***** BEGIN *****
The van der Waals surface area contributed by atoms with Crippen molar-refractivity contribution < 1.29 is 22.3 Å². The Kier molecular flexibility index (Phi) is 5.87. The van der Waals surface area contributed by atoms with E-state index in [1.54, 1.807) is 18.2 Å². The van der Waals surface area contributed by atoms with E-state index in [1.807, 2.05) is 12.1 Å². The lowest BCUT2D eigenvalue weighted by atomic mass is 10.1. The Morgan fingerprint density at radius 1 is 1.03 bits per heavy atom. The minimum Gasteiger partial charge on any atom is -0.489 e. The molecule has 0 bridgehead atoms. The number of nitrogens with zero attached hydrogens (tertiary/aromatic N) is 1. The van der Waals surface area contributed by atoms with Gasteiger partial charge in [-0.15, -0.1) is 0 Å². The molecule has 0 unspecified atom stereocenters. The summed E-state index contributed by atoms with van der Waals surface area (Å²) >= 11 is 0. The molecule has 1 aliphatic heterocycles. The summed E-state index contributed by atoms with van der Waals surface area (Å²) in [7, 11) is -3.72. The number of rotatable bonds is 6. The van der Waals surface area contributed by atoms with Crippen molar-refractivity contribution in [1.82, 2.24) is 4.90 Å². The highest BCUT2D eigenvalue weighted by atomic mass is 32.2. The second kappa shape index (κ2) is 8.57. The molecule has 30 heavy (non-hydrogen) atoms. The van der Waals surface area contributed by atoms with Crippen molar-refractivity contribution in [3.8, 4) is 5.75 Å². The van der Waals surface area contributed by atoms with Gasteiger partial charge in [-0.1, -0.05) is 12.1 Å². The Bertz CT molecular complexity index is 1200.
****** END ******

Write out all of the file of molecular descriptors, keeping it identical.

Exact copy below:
The van der Waals surface area contributed by atoms with Crippen molar-refractivity contribution < 1.29 is 22.3 Å². The Kier molecular flexibility index (Phi) is 5.87. The van der Waals surface area contributed by atoms with E-state index in [1.54, 1.807) is 18.2 Å². The van der Waals surface area contributed by atoms with E-state index in [1.807, 2.05) is 12.1 Å². The lowest BCUT2D eigenvalue weighted by atomic mass is 10.1. The Morgan fingerprint density at radius 1 is 1.03 bits per heavy atom. The minimum Gasteiger partial charge on any atom is -0.489 e. The molecule has 0 bridgehead atoms. The number of nitrogens with zero attached hydrogens (tertiary/aromatic N) is 1. The van der Waals surface area contributed by atoms with Gasteiger partial charge in [-0.15, -0.1) is 0 Å². The molecule has 0 unspecified atom stereocenters. The summed E-state index contributed by atoms with van der Waals surface area (Å²) >= 11 is 0. The molecule has 1 aliphatic heterocycles. The summed E-state index contributed by atoms with van der Waals surface area (Å²) in [7, 11) is -3.72. The number of rotatable bonds is 6. The van der Waals surface area contributed by atoms with Crippen molar-refractivity contribution in [1.82, 2.24) is 4.90 Å². The highest BCUT2D eigenvalue weighted by atomic mass is 32.2. The second kappa shape index (κ2) is 8.57. The molecule has 30 heavy (non-hydrogen) atoms. The van der Waals surface area contributed by atoms with Crippen molar-refractivity contribution in [3.8, 4) is 5.75 Å². The van der Waals surface area contributed by atoms with Gasteiger partial charge in [-0.1, -0.05) is 12.1 Å². The Bertz CT molecular complexity index is 1200.